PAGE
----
What Millwrights Do
If you like to work with machine tools and precision instruments, and have a keen eye for the perfect fit, you might consider becoming a millwright. In the old days, before heavy metal machinery, millwrights carved out gears and shafts from wood for mills and small industrial plants. Millwrights sometimes work to specifications requiring tolerances to a thousandth of an inch. The millwright installs and aligns heavy industrial machines so they operate efficiently. He or she employs micrometers, electronic sensors and other precision tools to install machinery and connect power unit shafts to operating equipment.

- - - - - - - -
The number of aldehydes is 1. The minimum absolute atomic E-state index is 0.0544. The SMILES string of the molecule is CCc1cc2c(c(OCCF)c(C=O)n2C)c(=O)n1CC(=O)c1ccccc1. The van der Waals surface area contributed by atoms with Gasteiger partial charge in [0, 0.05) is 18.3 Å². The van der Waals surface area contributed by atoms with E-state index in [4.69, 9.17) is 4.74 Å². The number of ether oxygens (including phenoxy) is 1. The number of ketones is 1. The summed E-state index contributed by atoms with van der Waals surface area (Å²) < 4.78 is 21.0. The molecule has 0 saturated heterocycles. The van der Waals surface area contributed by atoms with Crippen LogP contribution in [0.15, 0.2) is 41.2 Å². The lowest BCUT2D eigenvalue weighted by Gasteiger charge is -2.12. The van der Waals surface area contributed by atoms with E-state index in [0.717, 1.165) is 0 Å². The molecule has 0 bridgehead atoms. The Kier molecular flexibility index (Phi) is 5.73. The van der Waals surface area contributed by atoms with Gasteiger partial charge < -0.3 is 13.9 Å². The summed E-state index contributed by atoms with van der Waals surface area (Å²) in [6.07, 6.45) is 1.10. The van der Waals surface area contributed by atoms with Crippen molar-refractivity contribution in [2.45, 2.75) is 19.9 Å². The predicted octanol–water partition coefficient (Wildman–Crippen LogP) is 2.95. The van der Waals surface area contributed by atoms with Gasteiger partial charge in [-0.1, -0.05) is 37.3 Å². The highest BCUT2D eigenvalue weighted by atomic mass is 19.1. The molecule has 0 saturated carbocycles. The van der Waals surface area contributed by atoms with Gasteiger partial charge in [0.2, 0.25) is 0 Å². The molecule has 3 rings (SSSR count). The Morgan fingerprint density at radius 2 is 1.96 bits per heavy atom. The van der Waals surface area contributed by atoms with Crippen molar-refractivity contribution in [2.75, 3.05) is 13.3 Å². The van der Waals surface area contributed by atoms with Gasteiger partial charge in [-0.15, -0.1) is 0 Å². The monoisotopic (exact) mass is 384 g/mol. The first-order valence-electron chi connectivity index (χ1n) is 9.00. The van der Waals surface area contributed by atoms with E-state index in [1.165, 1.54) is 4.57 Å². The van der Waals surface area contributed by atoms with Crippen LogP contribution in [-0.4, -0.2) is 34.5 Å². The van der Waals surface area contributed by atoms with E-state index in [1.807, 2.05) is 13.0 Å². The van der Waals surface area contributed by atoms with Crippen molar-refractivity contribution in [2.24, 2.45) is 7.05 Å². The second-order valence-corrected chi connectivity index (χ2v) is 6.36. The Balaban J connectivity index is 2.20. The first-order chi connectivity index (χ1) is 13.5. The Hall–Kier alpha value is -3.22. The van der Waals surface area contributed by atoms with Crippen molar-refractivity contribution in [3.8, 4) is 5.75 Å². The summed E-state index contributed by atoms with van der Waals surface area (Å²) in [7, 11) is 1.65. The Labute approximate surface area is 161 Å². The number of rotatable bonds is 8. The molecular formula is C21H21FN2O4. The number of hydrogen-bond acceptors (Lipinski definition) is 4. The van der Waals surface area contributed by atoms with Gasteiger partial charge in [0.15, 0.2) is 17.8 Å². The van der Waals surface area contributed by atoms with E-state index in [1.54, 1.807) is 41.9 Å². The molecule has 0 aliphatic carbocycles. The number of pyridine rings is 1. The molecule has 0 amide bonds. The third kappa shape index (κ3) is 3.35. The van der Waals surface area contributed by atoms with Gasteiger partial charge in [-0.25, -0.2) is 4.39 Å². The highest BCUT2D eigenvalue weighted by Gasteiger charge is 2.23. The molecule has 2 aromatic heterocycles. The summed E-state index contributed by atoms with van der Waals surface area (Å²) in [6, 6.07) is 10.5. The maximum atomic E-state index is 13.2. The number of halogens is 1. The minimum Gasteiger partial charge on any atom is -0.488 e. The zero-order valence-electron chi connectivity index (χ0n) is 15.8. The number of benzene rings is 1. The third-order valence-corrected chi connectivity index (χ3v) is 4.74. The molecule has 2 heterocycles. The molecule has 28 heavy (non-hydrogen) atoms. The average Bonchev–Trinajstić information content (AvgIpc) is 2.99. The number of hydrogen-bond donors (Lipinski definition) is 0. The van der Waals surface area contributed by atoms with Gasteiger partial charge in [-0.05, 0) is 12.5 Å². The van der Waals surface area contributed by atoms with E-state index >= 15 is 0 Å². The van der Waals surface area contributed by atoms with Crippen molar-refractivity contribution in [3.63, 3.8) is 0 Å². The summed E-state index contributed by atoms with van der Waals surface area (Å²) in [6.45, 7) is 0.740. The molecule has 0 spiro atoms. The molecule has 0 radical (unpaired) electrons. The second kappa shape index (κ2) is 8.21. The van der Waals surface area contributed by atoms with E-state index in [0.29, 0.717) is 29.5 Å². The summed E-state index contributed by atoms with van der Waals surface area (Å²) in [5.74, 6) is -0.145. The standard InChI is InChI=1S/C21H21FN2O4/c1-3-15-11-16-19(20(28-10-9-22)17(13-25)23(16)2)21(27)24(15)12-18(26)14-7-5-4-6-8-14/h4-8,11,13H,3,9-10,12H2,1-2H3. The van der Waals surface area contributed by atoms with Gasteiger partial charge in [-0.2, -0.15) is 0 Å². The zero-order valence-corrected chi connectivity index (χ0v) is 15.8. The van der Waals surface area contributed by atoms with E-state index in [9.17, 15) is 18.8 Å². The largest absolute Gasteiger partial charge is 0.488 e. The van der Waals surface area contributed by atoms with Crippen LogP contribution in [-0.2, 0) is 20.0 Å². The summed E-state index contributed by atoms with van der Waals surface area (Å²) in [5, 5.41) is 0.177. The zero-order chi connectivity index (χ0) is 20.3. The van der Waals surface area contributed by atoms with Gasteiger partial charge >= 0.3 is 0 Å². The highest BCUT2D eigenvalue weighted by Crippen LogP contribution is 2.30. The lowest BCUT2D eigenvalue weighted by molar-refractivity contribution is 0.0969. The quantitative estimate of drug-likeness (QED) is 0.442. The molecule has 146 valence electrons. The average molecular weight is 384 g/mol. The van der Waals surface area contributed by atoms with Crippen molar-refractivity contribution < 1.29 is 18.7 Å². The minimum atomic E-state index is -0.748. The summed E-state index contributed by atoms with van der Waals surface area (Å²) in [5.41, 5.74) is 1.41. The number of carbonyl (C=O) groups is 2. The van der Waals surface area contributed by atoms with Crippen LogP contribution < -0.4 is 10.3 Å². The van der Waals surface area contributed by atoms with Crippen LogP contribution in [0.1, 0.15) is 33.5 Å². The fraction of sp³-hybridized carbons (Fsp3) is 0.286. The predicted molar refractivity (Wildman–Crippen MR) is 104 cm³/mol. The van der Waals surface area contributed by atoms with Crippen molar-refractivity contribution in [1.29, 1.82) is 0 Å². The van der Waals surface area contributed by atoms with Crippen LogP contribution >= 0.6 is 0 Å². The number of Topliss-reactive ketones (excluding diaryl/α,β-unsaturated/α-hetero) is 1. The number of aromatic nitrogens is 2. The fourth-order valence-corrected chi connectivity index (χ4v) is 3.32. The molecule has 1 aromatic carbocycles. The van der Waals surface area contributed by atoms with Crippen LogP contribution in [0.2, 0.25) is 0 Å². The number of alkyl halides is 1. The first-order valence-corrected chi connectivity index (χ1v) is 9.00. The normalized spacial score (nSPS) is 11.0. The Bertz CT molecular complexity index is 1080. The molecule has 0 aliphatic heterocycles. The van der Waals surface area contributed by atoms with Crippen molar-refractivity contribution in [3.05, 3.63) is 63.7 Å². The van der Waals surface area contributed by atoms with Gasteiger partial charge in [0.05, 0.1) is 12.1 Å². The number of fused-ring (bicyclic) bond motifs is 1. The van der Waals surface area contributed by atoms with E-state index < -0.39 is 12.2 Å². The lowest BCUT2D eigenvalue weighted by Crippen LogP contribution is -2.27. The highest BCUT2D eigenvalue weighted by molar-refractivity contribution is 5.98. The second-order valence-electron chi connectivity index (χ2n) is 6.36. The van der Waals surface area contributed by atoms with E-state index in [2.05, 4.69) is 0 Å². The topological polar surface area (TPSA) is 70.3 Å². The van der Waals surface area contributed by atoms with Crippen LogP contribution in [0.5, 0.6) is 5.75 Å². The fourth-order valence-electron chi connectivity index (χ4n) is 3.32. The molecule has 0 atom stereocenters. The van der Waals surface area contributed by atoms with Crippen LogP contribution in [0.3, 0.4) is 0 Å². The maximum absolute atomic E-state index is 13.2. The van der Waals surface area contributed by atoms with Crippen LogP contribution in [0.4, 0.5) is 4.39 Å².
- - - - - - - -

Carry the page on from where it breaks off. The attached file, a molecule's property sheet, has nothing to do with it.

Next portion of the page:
Millwrights install conveyor and monorail systems, electric generators and turbines, even nuclear plants. A nuclear plant is huge, but millwrights are required to align its working units to specifications similar to those in fine watch making. They are knowledgeable construction mechanics who study and interpret blueprints and apply their expertise drilling, tapping, welding, and bolting, working primarily with machinery and equipment requiring precision.
The Millwright Apprenticeship Program is offered at the following Training Centers: